In the last post, we saw how Ajay Hasia, and the cases following it up to Pradeep Kumar Biswas, gradually began to adopt the legal approach to the meaning of “State” under Article 12, at the expense of the functional approach. 

If Pradeep Kumar Biswas impliedly did away with the public function test, Zee Telefilms vs Union of India did so expressly. In that case, the question was whether the Board of Control for Cricket in India was “State” within the meaning of Article 12. The Board argued that its autonomous nature took it out of the ambit of Article 12, per Pradeep Kumar Biswas. Zee Telefilms, on the other hand, pointed to the “governmental functions exercised by the Board in the area of cricket.” The Court held in favour of the Board. Following Pradeep Kumar Biswas, it noted that the Board was not created by statute, the Government held no share capital, provided no financial assistance, conferred no monopoly, exercised no pervasive control, and had not transferred a government-owned corporation. Consequently, Article 12 was not applicable. Responding to the petitioners’ contentions, the Court then stated: “Even assuming that there is some element of public duty involved in the discharge of the Board’s functions even then as per the judgment of this Court in Pradeep Kumar Biswas that by itself would not suffice for bringing the Board within the net of “other authorities” for the purpose of Article 12″ (paragraph 25)

The petitioners also argued a variant of the functional test – i.e., the power of the Board, by virtue of its near-exclusive control over cricket in India, to impact an important fundamental right on a national scale: the Article 19(1)(g) right to carry on a trade, business or profession – brought it within the ambit of Article 12. Rejecting this contention, the Court held that “the pre-requisite for invoking the enforcement of a fundamental right under Article 32 is that the violator of that right should be a State first… [but] we have already held that the petitioner has failed to establish that the Board is State within the meaning of Article 12. Therefore assuming there is violation of any fundamental right by the Board that will not make the Board a “State” for the purpose of Article 12.” (paragraph 28)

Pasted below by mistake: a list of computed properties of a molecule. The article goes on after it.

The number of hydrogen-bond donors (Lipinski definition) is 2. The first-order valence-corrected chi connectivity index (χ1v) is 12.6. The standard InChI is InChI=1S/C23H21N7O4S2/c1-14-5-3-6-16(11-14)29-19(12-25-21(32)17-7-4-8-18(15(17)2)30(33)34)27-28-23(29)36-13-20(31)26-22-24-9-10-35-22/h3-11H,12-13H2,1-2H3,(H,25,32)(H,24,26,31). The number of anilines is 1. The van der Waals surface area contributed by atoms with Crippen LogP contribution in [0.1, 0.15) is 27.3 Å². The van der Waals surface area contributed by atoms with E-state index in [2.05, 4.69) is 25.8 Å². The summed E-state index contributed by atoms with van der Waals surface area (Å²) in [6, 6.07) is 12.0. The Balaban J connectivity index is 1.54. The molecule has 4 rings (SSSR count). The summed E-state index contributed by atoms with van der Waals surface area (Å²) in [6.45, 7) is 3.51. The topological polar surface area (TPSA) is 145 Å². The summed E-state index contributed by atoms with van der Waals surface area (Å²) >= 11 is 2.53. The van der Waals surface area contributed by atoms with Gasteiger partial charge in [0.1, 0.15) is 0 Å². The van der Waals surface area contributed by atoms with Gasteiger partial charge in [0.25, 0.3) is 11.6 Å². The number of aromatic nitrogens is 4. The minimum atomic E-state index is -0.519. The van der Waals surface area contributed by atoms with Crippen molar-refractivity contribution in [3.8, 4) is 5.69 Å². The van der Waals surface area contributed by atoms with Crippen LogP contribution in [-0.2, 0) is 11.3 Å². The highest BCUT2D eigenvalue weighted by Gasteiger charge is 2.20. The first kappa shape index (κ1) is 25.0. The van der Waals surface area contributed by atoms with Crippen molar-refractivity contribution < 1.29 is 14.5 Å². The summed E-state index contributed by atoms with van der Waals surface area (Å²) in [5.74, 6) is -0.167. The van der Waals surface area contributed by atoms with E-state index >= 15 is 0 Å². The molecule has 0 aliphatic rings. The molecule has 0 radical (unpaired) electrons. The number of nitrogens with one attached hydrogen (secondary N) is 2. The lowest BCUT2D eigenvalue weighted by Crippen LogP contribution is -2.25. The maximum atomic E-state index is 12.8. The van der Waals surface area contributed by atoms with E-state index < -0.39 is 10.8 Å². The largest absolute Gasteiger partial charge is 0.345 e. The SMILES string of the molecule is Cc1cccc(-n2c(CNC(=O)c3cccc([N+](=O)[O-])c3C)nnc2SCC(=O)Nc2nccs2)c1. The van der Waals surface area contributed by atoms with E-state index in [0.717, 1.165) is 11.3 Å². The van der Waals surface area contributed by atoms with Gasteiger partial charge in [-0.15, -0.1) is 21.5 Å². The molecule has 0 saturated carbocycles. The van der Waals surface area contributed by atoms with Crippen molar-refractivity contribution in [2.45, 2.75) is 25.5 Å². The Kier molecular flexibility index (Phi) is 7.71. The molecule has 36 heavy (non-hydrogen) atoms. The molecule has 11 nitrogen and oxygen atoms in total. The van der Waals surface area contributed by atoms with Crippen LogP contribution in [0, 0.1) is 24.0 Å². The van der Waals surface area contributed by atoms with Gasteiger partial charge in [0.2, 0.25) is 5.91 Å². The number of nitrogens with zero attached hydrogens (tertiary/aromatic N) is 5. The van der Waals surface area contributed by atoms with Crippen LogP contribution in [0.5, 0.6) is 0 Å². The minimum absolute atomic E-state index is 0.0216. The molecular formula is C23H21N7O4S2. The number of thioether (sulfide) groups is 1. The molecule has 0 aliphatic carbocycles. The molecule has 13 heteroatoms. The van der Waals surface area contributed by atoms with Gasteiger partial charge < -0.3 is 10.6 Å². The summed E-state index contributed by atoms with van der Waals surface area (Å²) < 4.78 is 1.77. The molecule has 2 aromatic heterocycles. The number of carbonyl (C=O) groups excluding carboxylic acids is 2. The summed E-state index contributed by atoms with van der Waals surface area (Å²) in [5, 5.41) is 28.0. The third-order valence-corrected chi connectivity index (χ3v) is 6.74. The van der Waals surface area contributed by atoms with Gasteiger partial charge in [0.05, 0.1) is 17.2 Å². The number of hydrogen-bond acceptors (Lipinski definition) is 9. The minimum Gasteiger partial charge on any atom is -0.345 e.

The functional argument – as we have seen through this series of posts – has two (connected justifications). First, there is an idea of a “public function” – certain tasks that, because of their very nature, a government ought to perform, and that shouldn’t be left to the market (policing and defence are uncontroversial examples), such as provisions of social or individual goods that we think every person is entitled to in a modern democracy (education and healthcare are more contested examples). Secondly, it is argued that “centres of power” (a term used by the Supreme Court) are under particular obligations because of their ability to affect basic rights in a deep and pervasive manner, across the board (for instance, control over the country’s police force) – whether those centres of power are State entities, or private ones (like large corporations). In the two paragraphs excerpted above, we can see that the Zee Telefilms court directly rejected both these arguments, unambiguously consigning the functional argument to judicial oblivion.

The Court also rejected the contention that the control of cricket was in the nature of a “State function”, holding that “the State/Union has not chosen the Board to perform these duties nor has it legally authorised the Board to carry out these functions under any law or agreement. It has chosen to leave the activities of cricket to be controlled by private bodies out of such bodies’ own volition (self-arrogated). In such circumstances when the actions of the Board are not actions as an authorised representative of the State, can it be said that the Board is discharging State functions? The answer should be no. In the absence of any authorisation, if a private body chooses to discharge any such function which is not prohibited by law then it would be incorrect to hold that such action of the body would make it an instrumentality of the State.”